Budokan karate and advice from Dad
We all got started in martial arts as a favour to Ronnie Vardy. His teacher had moved from Kfar Saba to Sydney and Ronnie told us to support him so a bunch of utterly unfit, utterly uninterested in fighting, schnitzel obsessed middle aged stamp collectors ambled in to join with our Israeli Navy seal, olympic level martial arts teacher Oded. And we became addicted. The question I asked over and over again was how do you go from complete chicken who’s never fought in his life to actually being able or a bit able. And this is where Budokan Karate comes in. You need a great teacher and a bit of danger. The moment of transformation comes from necessity, when the only way to avoid being walloped is to use what you’ve been taught. At Budokan Karate at the University of NSW there’s plenty of avoiding being walloped, safety, they’re mainly nice future doctors and engineers from UNSW, plus a workout that will leave you staggering. It’s the best place I know to practice and practice hard.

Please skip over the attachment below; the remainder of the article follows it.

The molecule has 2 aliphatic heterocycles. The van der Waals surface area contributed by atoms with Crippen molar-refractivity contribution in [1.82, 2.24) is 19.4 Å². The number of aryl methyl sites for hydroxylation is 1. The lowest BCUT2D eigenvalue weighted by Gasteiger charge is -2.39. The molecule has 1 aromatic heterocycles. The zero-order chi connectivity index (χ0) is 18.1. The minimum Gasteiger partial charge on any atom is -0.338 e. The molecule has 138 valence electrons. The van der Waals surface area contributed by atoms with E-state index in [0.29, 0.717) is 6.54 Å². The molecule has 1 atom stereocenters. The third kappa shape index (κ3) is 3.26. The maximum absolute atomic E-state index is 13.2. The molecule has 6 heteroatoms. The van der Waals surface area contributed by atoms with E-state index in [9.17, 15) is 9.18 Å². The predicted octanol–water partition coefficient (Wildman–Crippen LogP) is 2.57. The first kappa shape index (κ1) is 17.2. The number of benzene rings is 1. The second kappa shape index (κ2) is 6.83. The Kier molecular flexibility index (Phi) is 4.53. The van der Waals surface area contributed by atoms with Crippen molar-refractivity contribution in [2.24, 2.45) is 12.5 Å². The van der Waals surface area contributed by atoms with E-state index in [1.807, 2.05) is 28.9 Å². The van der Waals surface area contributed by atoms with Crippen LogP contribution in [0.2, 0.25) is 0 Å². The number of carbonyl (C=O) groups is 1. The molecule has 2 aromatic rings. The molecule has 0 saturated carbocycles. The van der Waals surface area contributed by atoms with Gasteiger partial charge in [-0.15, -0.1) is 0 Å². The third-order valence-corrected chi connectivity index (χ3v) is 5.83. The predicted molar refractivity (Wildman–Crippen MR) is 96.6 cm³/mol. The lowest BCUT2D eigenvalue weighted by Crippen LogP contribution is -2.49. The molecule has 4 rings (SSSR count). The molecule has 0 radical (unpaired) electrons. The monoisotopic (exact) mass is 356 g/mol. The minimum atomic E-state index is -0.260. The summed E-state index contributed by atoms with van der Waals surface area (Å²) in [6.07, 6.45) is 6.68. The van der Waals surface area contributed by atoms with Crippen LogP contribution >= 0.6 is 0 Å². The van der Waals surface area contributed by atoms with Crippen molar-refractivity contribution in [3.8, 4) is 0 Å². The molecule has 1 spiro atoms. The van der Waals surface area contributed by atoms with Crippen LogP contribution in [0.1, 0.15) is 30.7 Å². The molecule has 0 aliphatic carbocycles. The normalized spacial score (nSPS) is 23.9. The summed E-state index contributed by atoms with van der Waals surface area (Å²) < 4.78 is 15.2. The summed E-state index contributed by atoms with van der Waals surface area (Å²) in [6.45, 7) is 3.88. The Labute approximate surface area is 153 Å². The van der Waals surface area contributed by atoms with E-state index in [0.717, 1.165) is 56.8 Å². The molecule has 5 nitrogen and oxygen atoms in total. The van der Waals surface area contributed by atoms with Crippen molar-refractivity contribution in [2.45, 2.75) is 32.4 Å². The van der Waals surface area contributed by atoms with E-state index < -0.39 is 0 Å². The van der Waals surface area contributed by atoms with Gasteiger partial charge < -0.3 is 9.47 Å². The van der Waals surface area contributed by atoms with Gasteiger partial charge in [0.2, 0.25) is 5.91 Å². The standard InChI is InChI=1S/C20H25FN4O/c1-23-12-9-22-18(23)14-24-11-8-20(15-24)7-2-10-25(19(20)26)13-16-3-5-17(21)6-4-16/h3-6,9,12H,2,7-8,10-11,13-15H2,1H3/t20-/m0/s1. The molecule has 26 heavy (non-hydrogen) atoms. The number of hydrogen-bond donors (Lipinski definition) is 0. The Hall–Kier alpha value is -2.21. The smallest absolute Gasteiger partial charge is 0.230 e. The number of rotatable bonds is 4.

One more of Dad’s sayings that I remembered. When I was about to do something perilous he’d say in Yiddish and then translate just in case I missed the message, Remember, it’s good to walk on hot coals, …pause..with someone else’s feet, or, it’s good to ride a wild horse, with someone else’s tuchas, or, it’s good to sign cheques, with someone else’s hand. And you know what? 90% of the time I should have used someone else’s feet, tuchas or hand. He had a way of being smarter that his son the genius, did Dad.